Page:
PASADENA – Climatologists who study the dynamics behind Santa Ana winds marveled at the show of strength behind Thursday’s epic windstorm but steered clear of calling it more than a once-in-a-decade spectacle.
With recorded winds in areas surrounding Pasadena reaching a high of about 70 mph, according to the National Oceanic and Atmospheric Agency’s National Weather Service, the storm toppled hundreds of trees and left thousands of residents and businesses without power.
NOAA forecast the winds as “the strongest easterly wind event in the past several years,” which combined with dry conditions to create “a significant fire threat” in the Southland.
Bill Patzert, a veteran climatologist with NASA’s Jet Propulsion Laboratory, offered insight from his Sierra Madre home – where he was blockaded by a chimney that the storm ripped from his neighbor’s house and lodged in his driveway.
“This is definitely not global warming; this is weather,” Patzert asserted, calling the Santa Anas an “embedded” part of Southern California’s history for hundreds of years.
Only 15 years ago, winds up to 80 mph (and gusts of 127 mph) tore through the Valley, according to a JPL history primer recalling the 200 destroyed or damaged trees and blown-out windows that marred the La Canada campus.
The only difference now, Patzert said, touching on a favorite topic, is that “there are so many of us in nature’s way.”
And while the damage this time is palpable, Patzert eschewed comparisons to recent hurricane disasters.
“When you have really big strong hurricanes like Hurricane Andrew, this is puny. It’s big for us, but doesn’t compare with the big hurricanes – for one thing you often have tremendous flooding associated with them; this is just wind damage.”
The other thing, he said, “is this is so very gusty. We had 20 to 30 mph winds last night and all of a sudden like a train rolling out of the mountains it just slammed us.”
Marilyn Raphael, a professor of geology with UCLA, called the storm “a relatively infrequent occurrence.”
Both she and Patzert acknowledged it was the strongest of its type they’d ever personally seen.
Raphael follows the Santa Anas closely, mostly tracking data related to frequency and temperatures.
What is peculiar about this event, she explained, is that it has been relatively cool.
“Part of that is because of the cold air associated with the low pressure system, which is a little bit southeast of us. There was a cold front in there and we’re experiencing the cooler temperature on the backside of that front.”
Eric Boldt, a National Weather Service spokesman, explained how Pasadena and the San Gabriel Valley ended up taking such a beating in this particular system.
Data from Pasadena were scarce, but the highest recorded winds were between 50 and 70 mph; the strongest recorded – at 97 mph – were in Ventura County and the San Gabriel Mountains.
But, Boldt said, the corridor of strongest winds came across the eastern San Fernando Valley, the western San Gabriel Valley and even down into south Los Angeles.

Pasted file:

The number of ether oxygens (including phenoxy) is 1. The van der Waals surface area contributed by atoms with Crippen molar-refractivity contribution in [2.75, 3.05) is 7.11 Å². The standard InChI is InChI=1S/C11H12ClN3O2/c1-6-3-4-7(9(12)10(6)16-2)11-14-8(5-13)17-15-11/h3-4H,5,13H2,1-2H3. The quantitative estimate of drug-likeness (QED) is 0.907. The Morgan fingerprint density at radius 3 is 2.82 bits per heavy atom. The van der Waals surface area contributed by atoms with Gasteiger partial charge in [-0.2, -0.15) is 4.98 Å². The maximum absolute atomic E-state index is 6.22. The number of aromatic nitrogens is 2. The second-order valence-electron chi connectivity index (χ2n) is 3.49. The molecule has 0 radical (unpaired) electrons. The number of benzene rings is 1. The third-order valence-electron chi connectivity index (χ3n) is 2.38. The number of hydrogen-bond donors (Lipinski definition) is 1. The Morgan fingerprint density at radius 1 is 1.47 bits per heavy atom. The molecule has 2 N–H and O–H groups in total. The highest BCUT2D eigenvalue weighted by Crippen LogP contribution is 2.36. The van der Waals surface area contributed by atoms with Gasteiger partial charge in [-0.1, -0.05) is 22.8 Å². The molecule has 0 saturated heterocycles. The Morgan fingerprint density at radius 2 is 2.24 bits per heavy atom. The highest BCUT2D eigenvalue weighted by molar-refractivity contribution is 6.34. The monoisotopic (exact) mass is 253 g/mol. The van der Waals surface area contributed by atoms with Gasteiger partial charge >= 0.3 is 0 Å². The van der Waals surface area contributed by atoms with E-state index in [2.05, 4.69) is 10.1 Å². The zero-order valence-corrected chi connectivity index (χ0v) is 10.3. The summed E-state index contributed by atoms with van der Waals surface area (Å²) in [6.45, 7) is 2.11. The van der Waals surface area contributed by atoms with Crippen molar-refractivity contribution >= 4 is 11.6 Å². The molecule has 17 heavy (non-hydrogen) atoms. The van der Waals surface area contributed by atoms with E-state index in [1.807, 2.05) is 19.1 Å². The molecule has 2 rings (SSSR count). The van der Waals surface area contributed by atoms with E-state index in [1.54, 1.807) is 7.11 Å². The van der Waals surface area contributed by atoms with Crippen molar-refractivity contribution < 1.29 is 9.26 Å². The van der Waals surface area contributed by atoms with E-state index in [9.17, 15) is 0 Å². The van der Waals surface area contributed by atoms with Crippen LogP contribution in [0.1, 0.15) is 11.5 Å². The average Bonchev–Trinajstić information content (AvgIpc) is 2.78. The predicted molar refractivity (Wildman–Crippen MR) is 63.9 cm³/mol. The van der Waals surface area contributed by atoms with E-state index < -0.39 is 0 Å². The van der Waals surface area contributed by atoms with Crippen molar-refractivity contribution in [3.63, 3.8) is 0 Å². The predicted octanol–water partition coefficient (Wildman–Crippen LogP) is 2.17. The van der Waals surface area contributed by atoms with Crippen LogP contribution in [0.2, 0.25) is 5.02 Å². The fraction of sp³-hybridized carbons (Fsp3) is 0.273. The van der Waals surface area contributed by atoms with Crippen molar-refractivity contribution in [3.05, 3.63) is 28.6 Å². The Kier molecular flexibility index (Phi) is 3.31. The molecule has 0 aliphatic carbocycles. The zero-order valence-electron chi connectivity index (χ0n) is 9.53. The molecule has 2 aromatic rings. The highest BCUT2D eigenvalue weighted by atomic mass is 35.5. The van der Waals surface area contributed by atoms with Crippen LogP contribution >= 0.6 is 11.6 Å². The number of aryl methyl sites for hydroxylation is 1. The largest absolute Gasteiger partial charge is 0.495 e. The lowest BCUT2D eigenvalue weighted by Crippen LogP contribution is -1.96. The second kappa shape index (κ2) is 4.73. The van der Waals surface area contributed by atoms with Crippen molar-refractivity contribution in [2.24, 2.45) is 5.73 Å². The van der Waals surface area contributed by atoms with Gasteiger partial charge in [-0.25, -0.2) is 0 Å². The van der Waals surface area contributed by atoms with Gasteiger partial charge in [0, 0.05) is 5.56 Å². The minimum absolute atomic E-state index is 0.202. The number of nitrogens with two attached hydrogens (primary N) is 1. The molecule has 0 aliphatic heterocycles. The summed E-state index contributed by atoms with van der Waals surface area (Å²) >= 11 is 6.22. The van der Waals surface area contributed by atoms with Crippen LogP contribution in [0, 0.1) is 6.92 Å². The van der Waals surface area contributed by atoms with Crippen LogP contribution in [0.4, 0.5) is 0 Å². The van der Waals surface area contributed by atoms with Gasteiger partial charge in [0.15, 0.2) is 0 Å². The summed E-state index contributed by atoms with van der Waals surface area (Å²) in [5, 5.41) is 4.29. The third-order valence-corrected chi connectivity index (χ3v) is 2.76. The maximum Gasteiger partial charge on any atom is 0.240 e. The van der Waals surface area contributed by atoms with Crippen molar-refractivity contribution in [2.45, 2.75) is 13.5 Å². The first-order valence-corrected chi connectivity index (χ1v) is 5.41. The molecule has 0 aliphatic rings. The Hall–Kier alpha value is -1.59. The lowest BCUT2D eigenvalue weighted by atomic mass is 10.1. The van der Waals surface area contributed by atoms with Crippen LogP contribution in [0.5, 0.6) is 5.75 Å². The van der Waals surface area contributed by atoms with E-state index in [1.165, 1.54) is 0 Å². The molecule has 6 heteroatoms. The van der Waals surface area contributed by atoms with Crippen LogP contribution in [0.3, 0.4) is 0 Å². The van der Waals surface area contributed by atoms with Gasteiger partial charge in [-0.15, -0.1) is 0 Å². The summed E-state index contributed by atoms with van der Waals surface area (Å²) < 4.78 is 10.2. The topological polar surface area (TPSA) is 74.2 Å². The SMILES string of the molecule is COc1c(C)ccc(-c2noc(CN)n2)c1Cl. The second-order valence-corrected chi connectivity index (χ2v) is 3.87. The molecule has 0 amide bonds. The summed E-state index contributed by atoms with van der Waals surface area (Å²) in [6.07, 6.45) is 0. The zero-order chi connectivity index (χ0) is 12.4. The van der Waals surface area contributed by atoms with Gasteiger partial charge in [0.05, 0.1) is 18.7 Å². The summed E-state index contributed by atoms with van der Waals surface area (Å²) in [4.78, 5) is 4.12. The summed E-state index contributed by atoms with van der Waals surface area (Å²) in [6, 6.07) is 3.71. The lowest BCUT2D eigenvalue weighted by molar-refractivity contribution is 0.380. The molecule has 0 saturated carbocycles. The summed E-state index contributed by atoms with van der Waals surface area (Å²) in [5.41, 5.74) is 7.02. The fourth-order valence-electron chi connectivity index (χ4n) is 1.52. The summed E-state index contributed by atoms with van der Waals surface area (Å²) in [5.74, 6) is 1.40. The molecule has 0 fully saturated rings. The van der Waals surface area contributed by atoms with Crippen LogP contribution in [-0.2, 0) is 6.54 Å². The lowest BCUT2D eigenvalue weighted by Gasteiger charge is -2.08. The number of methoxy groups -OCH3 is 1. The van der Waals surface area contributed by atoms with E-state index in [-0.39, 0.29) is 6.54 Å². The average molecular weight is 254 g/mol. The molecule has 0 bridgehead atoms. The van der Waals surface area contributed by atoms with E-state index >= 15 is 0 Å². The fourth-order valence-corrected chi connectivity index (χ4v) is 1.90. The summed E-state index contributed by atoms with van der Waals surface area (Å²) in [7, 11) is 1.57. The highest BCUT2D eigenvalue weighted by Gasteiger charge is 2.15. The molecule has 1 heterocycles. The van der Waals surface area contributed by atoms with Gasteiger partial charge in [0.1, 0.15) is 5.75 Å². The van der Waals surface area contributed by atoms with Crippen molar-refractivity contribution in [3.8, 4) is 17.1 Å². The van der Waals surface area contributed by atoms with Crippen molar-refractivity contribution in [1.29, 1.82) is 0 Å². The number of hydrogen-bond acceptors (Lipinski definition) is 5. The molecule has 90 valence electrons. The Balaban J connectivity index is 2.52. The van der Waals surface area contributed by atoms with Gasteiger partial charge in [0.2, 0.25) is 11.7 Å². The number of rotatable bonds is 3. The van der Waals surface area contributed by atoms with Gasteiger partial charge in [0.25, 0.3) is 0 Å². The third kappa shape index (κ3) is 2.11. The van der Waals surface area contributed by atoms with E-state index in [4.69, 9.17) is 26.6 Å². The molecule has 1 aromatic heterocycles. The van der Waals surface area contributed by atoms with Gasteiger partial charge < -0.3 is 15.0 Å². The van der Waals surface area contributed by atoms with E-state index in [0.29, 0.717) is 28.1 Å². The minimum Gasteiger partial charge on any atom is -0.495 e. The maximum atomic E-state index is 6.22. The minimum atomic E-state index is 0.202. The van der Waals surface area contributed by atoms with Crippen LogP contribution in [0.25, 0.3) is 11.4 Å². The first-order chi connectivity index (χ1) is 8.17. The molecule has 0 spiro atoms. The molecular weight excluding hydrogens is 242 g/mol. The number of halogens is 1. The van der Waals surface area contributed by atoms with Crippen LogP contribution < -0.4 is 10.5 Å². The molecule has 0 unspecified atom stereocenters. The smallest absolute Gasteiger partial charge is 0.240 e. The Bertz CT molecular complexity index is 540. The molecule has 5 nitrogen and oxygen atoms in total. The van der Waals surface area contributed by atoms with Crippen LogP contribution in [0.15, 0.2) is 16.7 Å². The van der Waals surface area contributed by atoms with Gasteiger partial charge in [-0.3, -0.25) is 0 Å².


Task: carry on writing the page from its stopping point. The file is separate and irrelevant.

All of this, he said, from a forceful north wind – to which Pasadena is particularly susceptible.
“Typically during a Santa Ana we get a storm system that moves down to the east and turns winds coming from the northeast or easterly, and often that doesn’t impact the Pasadena area,” he said.
“You really don’t see winds for that…it’s more focused on Santa Clarita. (But) in this case the low pressure was close enough to us that we saw winds out of the north more than northeast.”
The cold air system coming off the mountains also contributed, he said. “That tends to increase the wind speeds, that cold air has momentum going down the hill.”
And while many experts will be tempted to hasten a link between the extreme behavior and global warming, Raphael said she is hesitant to do so without more information. But unlike Patzert, she doesn’t rule it out.
“I would want to be more confident. I want to see a longer stretch of data on wind speeds associated with the Santa Anas than we have now. I’m not saying it isn’t, just saying I’d need more information to be able to say that.”
The information, she said, is there – it just needs to be mined.
“It would be a matter of going through the weather records and finding earlier occurrences of Santa Ana winds and speeds associated with them,” she said.
Going into the weekend, Boldt said high winds were expected to diminish overnight, though the weather service cautioned the Valley may see gusts of up to 50 mph this morning.
“Another system will be moving into place Saturday night, and right now it looks more like it’s out of the northeast or east, which is more typical. So that would kind of shelter the Pasadena areas.”
Winds now focused on the typical Santa Ana corridor – including the Santa Clarita and San Fernando valleys – are not expected to be as strong, Boldt said.
source: pasadena star news
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